It’s the overall prevalence of insufficient income and the lack of affordable housing that makes homelessness so common. For many homeless people, a singular event that caused their homelessness can be their social identity like homelessness in LGBTQ2S+ seniors.
Housing is a fundamental right and widely recognized as a key determinant of health but due to the gap in social policies every year 235,000 Canadians are suffering from homelessness.
According to The Canadian Community Health Survey (CCH), seniors make up 4 per cent of the homeless population and among them, LGBTQ2S+ seniors are at risk. The number of adults ages 60 and over will be projected to total 2 billion by 2050 which would be more than doubling the population of older adults recorded in 2015. It means that homelessness will increase significantly in the future as more people will be aging. The population LGBTQ2S+ is always overlooked, so does it mean that more LGBTQ2S+ seniors would be homeless?
Mount E-Common discusses that LGBTQ2S+ adults face unique challenges and restrictions regarding security, safety, and affordable housing. The factors that contribute to the unique situation for older LGBTQ2S+ adults include discrimination, biases, stigmas, or harassment. The discriminatory practices among housing providers may result in not renting to LGBTQ2+ tenants in favour of heterosexual tenants or in charging higher rental rates to LGBTQ2S+ tenants compared with their heterosexual age-matched peers. Therefore, LGBTQ2+ adults are forced to hide their sexual orientation or gender identity from care providers or other residents to save themselves from mistreatment, neglect, isolation, or homophobic and transphobic harassment.
According to “LGBT Older Adults and Residential Care Environments,” LGBTQ2S+ older adults from diverse ethnic backgrounds may bear the dual burden of disparities due to their sexual orientation and minority status. New senior immigrants are especially at risk because they are not acculturated into the mainstream culture and may have limited ability to recognize and support their rights as LGBTQ2S+individuals.
The article “LGBTQ2S+ Housing Needs and Challenges” discusses that the LGBTQ2S+ population is seven times more likely to abuse drugs and substances, five times more likely to have mental health issues and attempts to suicide, and two times more likely to experience severe poverty and homelessness in comparison to the general population. Nearly one-third of all Canadians over 80 spend their lives in retirement houses or long-term care. On the contrary, due to the fear of discrimination, homophobia, or transphobia from the fellow residents and staff, the LGBTQ2S+population of seniors avoid going and living there and ended up living their lives on the streets.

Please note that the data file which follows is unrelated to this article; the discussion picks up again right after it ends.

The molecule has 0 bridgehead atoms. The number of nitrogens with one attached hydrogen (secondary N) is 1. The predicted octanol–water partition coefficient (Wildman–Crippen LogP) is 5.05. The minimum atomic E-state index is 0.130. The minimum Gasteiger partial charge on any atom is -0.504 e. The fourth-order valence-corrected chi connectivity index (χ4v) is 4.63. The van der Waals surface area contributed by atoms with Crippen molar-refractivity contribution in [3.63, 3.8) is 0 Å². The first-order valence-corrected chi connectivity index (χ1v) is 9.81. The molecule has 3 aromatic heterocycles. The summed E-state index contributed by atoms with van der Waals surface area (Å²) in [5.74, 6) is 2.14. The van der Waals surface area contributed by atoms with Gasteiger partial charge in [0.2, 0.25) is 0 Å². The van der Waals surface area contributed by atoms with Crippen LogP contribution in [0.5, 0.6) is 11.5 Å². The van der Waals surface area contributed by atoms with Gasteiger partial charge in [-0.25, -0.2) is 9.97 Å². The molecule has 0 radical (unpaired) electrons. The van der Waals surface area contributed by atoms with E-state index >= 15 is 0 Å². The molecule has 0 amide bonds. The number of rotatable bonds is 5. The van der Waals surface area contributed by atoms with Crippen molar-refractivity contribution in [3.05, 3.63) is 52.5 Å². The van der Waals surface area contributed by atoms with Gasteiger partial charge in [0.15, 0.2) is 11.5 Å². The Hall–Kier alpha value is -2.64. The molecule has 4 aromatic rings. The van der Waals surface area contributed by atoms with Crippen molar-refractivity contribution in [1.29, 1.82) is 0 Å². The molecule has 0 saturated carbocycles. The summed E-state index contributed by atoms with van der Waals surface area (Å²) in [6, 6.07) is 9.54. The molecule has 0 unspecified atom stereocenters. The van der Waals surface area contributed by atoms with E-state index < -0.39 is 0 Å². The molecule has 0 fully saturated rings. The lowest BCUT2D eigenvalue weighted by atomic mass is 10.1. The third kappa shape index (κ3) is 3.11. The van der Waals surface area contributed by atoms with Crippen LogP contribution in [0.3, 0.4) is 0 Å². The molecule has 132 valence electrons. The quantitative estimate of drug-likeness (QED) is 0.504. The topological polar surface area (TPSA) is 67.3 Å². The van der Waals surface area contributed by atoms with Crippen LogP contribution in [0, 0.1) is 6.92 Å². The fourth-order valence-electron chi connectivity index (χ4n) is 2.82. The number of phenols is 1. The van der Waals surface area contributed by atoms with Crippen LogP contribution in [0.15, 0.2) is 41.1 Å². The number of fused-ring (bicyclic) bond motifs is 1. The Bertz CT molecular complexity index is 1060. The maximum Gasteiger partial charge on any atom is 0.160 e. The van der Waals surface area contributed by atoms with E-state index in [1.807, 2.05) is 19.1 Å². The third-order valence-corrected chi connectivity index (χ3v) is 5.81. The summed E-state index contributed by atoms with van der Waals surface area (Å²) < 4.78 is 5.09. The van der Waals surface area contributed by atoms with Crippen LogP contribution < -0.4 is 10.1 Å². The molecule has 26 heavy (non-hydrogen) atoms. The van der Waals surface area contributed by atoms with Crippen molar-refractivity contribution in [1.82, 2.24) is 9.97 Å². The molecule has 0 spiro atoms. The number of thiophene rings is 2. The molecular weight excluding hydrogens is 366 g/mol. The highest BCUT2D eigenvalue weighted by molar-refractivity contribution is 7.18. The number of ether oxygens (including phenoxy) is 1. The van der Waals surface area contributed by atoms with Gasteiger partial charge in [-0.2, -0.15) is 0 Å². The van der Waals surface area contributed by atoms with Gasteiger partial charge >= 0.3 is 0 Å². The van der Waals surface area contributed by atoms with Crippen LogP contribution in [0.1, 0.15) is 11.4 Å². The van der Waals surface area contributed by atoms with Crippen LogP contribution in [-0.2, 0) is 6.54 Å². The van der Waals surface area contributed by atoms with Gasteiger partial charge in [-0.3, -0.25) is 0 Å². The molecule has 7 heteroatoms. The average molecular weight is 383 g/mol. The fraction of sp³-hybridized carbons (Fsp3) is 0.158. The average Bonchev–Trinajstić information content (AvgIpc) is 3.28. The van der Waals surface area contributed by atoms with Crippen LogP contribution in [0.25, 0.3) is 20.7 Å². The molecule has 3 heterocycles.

As mentioned by Thomas and Gahagan, the LGBTQ2+ seniors are worried about moving into long-term care due to fear of harassment and discrimination. They suggested that anti-discrimination training for staff and residents in long-term care facilities and communities should be promoted. Wiles et.al discussed ‘aging in place “which enables older adults to live an independent life with socially supported by their community, family, and friends. Aging in place for as long as possible is favoured by policymakers, and health providers as it avoid the cost option of institutional care. Aging in place is generally preferred by older adults but how the LGBTQ2S+ population can use this option when they do not have affordable homes to live in?
The United States Transgender Health Survey shows that 29 per cent of the LGBTQ2S+ population is living in poverty. These figures arise because the LGBTQ2S+ community faces various barriers to access the same quality of treatment, resources, education, and services. The data shows that homeless seniors do not have enough income and money saved to pay for a safe and stable place to live. This situation gets more challenging if those seniors belong to the LGBTQ2S+ population because they suffer unemployment, under employment, and discrimination in their entire lives.
Canada is a diverse and developed country, but the question always arises that why the government is failed to allocate adequate resources, programs, and policies that address the needs of LGBTQ2S+ seniors? Why government failed to develop housing projects with the needs and preferences of LGBTQ2S+ individuals in mind.LGBTQ2S+ seniors are highly vulnerable and marginalized, the gaps in the social policies and lack of affordable housing projects resulting in social exclusion and social injustice.LGBTQ2S+ seniors are part of the community and affordable housing is a foundation for a good community, they should not be judged or marginalized because of that who they are or whom they love.